Online Disinhibition Effect

The Internet has brought about numerous changes in social relationships, and the online disinhibition effect has been heavily discussed and documented. This effect characterizes the tendency of people to experience a dramatic loosening of inhibitions on the Internet. This is partially due to the anonymity offered by websites, message boards, and blog commenting, but even when Internet posts are not anonymous, the effect frequently still occurs. For example, people might post things to their Facebook walls that they would never tell each individual Facebook friend they have.

Dangers of Online Disinhibition Effect
The online disinhibition effect helps to explain the vicious attacks people frequently engage in online. Mean-spirited blog comments, threatening e-mails, and other negative comments are often encouraged by this effect. Some people “troll” others on the internet even if they would never bully someone in real life. The disinhibition effect of online culture also helps to encourage cyber-bullying and groupthink. This effect can cross over into real life. For example, a group of students might bully a classmate online and then feel emboldened to bully him or her in person. There have been several well-documented cases of online bullying leading to organized efforts to ostracize classmates, severe depression in victims, and even suicide.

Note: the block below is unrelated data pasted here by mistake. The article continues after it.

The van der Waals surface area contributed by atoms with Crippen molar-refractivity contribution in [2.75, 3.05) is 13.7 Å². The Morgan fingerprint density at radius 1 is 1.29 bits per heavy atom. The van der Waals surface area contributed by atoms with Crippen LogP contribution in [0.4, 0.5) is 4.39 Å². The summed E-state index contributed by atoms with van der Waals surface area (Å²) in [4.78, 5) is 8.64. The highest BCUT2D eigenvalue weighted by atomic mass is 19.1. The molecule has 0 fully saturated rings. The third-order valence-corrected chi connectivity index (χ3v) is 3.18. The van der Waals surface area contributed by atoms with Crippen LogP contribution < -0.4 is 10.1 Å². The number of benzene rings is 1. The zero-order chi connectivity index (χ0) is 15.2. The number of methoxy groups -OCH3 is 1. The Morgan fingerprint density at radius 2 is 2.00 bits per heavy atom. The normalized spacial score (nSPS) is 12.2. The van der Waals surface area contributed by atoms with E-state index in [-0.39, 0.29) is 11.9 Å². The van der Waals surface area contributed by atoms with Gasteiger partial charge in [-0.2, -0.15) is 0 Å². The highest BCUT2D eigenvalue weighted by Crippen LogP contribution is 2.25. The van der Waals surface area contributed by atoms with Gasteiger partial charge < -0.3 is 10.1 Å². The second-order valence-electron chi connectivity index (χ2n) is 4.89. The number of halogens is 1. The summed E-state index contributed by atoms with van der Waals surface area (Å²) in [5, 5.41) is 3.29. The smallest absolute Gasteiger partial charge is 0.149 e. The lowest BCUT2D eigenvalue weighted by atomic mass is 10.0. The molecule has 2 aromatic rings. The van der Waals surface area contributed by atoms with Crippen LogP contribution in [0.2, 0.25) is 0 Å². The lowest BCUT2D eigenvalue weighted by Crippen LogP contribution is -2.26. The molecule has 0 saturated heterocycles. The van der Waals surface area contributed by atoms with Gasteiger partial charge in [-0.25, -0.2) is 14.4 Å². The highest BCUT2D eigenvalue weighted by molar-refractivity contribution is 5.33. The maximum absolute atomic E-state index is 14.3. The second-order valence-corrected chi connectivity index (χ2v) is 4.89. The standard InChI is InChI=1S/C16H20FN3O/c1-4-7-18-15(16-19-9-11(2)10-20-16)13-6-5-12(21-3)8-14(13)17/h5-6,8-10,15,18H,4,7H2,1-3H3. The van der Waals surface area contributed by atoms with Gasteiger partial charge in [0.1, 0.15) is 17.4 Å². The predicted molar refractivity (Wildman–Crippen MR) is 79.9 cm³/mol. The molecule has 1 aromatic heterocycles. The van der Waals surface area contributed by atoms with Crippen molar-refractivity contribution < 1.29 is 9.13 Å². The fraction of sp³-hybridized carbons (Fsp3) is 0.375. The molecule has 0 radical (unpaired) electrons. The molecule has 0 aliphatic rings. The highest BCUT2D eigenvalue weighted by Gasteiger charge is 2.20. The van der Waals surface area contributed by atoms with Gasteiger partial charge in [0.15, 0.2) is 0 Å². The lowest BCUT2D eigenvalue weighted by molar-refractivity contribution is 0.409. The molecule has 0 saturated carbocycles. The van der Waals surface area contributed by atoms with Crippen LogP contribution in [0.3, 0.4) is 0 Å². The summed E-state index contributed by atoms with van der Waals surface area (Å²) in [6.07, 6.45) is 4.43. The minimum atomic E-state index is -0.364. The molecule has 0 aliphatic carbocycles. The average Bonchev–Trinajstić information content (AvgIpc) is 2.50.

Benefits of Online Disinhibition Effect
While the online disinhibition effect can greatly increase the cruelty of some people and may cause political debates to rage completely out of control, it offers several benefits. Socially isolated people may feel less self-conscious or shy on the internet. Thus they are better-equipped to make friends and establish online personas that may help to give them greater confidence in real life. The effect also helps to normalize previously taboo subjects such as transgenderism, sexual kinks, and deviant sexualities. People are able to find communities of similarly-situated people, which can be extremely empowering.

Reference:

  1. The online disinhibition effect. (n.d.). Psychology of Cyberspace. Retrieved from http://users.rider.edu/~suler/psycyber/disinhibit.html

Last Updated: 08-12-2015

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